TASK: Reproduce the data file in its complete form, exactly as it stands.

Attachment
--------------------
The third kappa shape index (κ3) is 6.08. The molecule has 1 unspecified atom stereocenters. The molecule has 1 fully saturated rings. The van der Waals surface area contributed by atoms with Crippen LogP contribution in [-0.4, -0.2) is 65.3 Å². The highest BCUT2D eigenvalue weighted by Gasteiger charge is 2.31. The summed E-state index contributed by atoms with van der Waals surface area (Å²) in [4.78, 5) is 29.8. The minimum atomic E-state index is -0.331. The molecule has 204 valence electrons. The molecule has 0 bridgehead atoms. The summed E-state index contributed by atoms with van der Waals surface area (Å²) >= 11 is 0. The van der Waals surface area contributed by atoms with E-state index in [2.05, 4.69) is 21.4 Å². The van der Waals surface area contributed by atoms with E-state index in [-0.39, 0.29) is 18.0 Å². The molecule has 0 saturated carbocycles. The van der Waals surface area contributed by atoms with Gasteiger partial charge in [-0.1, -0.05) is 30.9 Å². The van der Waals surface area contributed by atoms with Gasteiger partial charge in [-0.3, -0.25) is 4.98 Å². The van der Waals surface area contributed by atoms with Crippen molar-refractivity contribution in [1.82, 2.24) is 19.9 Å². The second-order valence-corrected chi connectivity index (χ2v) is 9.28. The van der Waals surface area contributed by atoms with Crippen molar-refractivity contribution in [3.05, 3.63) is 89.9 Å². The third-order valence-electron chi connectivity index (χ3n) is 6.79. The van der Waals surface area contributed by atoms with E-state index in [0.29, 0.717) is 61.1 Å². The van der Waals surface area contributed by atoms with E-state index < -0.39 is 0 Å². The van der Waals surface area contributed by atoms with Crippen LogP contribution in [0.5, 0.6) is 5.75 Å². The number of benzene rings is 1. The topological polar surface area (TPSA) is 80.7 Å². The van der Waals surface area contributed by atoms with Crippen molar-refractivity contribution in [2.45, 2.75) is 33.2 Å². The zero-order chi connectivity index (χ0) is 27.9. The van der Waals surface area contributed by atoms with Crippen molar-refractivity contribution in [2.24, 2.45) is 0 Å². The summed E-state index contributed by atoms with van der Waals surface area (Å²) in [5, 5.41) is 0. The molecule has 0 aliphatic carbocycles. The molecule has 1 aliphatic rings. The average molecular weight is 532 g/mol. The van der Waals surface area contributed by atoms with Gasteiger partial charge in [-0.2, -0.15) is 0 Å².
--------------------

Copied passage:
The third kappa shape index (κ3) is 6.08. The molecule has 1 unspecified atom stereocenters. The molecule has 1 fully saturated rings. The van der Waals surface area contributed by atoms with Crippen LogP contribution in [-0.4, -0.2) is 65.3 Å². The highest BCUT2D eigenvalue weighted by Gasteiger charge is 2.31. The summed E-state index contributed by atoms with van der Waals surface area (Å²) in [4.78, 5) is 29.8. The minimum atomic E-state index is -0.331. The molecule has 204 valence electrons. The molecule has 0 bridgehead atoms. The summed E-state index contributed by atoms with van der Waals surface area (Å²) >= 11 is 0. The van der Waals surface area contributed by atoms with E-state index in [2.05, 4.69) is 21.4 Å². The van der Waals surface area contributed by atoms with E-state index in [-0.39, 0.29) is 18.0 Å². The molecule has 0 saturated carbocycles. The van der Waals surface area contributed by atoms with Gasteiger partial charge in [-0.1, -0.05) is 30.9 Å². The van der Waals surface area contributed by atoms with Gasteiger partial charge in [-0.3, -0.25) is 4.98 Å². The van der Waals surface area contributed by atoms with Crippen molar-refractivity contribution in [1.82, 2.24) is 19.9 Å². The second-order valence-corrected chi connectivity index (χ2v) is 9.28. The van der Waals surface area contributed by atoms with Crippen molar-refractivity contribution in [3.05, 3.63) is 89.9 Å². The third-order valence-electron chi connectivity index (χ3n) is 6.79. The van der Waals surface area contributed by atoms with E-state index in [0.29, 0.717) is 61.1 Å². The van der Waals surface area contributed by atoms with E-state index < -0.39 is 0 Å². The van der Waals surface area contributed by atoms with Crippen LogP contribution in [0.5, 0.6) is 5.75 Å². The number of benzene rings is 1. The topological polar surface area (TPSA) is 80.7 Å². The van der Waals surface area contributed by atoms with Crippen molar-refractivity contribution in [2.45, 2.75) is 33.2 Å². The zero-order chi connectivity index (χ0) is 27.9. The van der Waals surface area contributed by atoms with Crippen molar-refractivity contribution in [2.24, 2.45) is 0 Å². The summed E-state index contributed by atoms with van der Waals surface area (Å²) in [5, 5.41) is 0. The molecule has 0 aliphatic carbocycles. The molecule has 1 aliphatic rings. The average molecular weight is 532 g/mol. The van der Waals surface area contributed by atoms with Gasteiger partial charge in [-0.2, -0.15) is 0 Å².